The owner of Korean Air Lines Hanjin KAL, is set to buy Asiana Airlines as Asiana’s state-run creditor Korea Development Bank (KDB) plans to inject 800 billion won (US$723.55 million) into Hanjin KAL, Korean Air announced on Monday (16 November).
The acquisition would combine the country’s two biggest airlines, although Hanjin KAL’s largest shareholder – an activist fund – has spoken out against the idea, according to reports. KDB will inject 500 billion won into Hanjin KAL as a third-party capital increase, and buy 300 billion won worth of exchange bonds. With KDB injecting funds into Hanjin KAL, the latter is likely to buy a 30.77 percent stake in Asiana Airlines owned by Kumho Industrial.
“Given the crisis the airline industry is currently facing, it is unavoidable to restructure the entire market, including Korean Air, Asiana Airlines, the low-cost carriers such as Jin Air, and relevant industries,” Korean Air said in its statement. “Korea Development Bank’s shares will be ordinary shares with a voting right, and Korea Development Bank will monitor and make sure Hanjin KAL and Korean Air follow through with acquisition plans.”
The main reason behind Korean Air’s decision to acquire Asiana Airlines at this time is to stabilise the Korean aviation industry, which is suffering from the COVID-19 pandemic as are airlines around the world. “Considering that Korean Air’s financial status could also be endangered if the COVID-19 situation is prolonged, it is inevitable to restructure the domestic aviation market to enhance its competitiveness and minimise the injection of public funds,” Korean Air said. “Korean Air decided to acquire Asiana Airlines after much consideration and deliberation in order to pursue its founding mission to contribute to the nation through transportation. Following its mission, the carrier will ensure job security for employees at both airlines as well as relevant industries and support the development of Korea’s aviation industry.”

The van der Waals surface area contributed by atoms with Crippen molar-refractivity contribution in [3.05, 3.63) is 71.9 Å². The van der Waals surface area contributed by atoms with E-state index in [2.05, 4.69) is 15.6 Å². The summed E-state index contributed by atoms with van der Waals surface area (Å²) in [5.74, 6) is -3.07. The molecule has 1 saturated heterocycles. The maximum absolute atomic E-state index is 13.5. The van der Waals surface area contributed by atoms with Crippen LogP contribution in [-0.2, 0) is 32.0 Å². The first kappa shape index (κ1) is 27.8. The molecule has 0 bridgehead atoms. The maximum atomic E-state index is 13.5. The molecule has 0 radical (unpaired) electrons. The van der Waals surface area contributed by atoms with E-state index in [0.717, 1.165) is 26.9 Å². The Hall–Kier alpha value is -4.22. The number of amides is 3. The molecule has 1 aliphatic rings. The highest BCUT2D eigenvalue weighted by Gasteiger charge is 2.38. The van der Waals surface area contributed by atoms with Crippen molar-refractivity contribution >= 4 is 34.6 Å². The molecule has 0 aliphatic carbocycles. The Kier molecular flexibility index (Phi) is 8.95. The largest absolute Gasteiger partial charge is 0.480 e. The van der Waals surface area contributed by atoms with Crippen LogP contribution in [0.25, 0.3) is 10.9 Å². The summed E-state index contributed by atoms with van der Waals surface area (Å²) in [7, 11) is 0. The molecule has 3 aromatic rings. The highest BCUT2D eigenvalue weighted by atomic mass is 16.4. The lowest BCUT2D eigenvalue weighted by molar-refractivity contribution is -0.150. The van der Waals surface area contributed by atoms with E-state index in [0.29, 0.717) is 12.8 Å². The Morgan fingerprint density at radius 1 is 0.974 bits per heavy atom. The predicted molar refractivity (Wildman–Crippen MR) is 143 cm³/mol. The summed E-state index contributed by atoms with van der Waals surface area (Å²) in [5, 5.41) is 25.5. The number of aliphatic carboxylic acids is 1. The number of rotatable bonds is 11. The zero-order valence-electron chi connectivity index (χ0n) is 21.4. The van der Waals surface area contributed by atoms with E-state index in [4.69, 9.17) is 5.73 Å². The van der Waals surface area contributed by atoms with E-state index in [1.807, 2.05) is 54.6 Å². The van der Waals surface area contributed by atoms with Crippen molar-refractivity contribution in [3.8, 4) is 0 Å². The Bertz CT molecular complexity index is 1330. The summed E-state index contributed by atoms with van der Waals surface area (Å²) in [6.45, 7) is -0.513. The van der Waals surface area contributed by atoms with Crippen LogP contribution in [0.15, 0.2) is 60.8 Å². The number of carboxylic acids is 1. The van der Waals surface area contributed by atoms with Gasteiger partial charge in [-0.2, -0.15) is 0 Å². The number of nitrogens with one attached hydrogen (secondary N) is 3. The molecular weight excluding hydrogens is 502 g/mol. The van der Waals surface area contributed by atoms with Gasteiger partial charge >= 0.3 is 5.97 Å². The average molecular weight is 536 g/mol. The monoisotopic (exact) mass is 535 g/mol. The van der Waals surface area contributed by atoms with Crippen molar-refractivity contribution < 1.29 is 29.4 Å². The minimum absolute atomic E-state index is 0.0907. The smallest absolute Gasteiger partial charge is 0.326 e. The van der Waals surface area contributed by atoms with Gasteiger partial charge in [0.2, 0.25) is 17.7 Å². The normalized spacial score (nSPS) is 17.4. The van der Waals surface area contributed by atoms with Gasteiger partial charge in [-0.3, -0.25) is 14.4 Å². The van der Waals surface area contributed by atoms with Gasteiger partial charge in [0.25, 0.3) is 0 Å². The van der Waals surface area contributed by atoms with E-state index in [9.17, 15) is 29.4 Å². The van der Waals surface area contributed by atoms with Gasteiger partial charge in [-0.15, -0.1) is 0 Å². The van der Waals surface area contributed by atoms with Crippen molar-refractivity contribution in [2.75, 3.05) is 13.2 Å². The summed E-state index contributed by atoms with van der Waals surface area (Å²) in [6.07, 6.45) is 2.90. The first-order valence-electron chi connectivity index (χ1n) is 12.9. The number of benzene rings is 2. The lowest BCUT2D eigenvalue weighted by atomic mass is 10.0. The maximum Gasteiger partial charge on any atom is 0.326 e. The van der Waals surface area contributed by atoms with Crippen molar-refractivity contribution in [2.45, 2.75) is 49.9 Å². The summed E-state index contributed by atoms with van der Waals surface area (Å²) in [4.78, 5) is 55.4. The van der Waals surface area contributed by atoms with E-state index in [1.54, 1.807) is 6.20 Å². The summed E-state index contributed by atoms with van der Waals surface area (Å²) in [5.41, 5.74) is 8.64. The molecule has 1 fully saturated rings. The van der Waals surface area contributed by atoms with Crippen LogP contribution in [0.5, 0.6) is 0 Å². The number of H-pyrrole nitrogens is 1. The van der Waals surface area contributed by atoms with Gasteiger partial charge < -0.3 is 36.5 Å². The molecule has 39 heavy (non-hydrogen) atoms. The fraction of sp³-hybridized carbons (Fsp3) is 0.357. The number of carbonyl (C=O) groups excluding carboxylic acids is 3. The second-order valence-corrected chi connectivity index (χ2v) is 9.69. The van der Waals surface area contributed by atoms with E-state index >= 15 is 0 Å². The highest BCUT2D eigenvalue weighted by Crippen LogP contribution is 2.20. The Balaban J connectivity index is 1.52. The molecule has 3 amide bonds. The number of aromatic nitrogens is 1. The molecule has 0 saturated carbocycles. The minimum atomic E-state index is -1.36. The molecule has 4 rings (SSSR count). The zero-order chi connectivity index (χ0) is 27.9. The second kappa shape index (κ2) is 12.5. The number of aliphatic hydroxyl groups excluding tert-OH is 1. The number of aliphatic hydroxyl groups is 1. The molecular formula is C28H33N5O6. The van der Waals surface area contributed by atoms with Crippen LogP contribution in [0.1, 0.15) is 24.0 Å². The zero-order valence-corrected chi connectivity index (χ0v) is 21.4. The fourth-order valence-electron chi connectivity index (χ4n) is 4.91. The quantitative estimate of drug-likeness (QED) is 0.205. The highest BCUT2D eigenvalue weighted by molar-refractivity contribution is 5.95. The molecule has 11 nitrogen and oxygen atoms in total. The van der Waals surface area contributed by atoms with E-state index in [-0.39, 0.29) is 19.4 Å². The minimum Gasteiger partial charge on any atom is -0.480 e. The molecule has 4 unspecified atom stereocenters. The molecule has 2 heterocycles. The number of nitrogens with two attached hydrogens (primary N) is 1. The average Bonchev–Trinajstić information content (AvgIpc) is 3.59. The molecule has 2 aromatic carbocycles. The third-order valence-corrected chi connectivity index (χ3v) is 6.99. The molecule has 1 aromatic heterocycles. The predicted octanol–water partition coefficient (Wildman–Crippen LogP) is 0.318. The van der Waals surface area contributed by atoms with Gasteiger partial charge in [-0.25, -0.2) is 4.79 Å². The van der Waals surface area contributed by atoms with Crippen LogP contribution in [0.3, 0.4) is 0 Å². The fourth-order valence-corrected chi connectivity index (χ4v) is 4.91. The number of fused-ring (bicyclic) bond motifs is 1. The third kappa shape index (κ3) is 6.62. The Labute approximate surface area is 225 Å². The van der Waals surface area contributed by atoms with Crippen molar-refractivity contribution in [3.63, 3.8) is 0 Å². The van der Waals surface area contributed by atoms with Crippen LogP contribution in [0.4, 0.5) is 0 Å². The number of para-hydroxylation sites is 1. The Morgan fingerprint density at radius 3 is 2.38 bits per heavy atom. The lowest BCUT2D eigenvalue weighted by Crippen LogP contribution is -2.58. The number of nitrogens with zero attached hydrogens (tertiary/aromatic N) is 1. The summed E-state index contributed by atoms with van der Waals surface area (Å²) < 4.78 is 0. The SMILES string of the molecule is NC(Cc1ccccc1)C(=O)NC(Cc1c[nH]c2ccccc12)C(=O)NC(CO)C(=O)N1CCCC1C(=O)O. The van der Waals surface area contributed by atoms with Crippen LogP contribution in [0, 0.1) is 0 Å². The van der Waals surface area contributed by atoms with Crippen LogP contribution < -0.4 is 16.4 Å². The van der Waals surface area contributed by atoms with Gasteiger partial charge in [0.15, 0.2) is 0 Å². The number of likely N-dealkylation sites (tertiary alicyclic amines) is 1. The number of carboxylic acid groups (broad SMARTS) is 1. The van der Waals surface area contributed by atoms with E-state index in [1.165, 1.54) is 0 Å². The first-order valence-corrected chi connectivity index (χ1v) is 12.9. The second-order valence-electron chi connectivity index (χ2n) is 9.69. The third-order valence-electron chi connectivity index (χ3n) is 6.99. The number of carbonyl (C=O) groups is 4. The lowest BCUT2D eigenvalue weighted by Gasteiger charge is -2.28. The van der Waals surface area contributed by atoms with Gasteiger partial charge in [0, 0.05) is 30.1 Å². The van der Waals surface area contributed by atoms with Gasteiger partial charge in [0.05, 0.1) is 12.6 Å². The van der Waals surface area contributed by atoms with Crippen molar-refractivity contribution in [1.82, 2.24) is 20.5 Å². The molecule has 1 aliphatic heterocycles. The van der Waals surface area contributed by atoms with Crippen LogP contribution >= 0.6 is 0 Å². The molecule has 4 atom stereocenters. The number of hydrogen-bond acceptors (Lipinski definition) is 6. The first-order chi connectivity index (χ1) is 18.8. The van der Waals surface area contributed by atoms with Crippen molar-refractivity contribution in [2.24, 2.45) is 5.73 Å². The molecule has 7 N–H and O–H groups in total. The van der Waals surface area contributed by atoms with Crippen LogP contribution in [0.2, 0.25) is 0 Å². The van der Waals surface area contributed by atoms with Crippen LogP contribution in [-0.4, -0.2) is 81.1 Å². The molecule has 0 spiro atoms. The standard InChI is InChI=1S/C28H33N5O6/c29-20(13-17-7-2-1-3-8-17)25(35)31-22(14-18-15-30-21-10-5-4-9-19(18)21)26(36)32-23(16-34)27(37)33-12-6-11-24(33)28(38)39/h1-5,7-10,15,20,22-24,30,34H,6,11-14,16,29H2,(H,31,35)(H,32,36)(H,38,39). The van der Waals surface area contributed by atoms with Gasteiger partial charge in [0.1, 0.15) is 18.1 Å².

Korea Air said having two full-service carriers in a relatively small market will be a “competitive disadvantage” compared to countries like Germany, France and Singapore, each with a single major airline, but added that Korean Air’s acquisition and the expansion of its routes, fleet and capacity will give the airline the competitiveness to compete with global mega airlines”.
The merger of the two airlines is expected to further enhance the competitiveness of the Korean aviation industry with more streamlined route operations and lower costs. More slots secured at Incheon International Airport, a transport hub in Asia, through the consolidation of the airlines, may lead to an increase in joint ventures with global airlines and greater transfer demand, which will also spur the growth of the domestic aviation industry.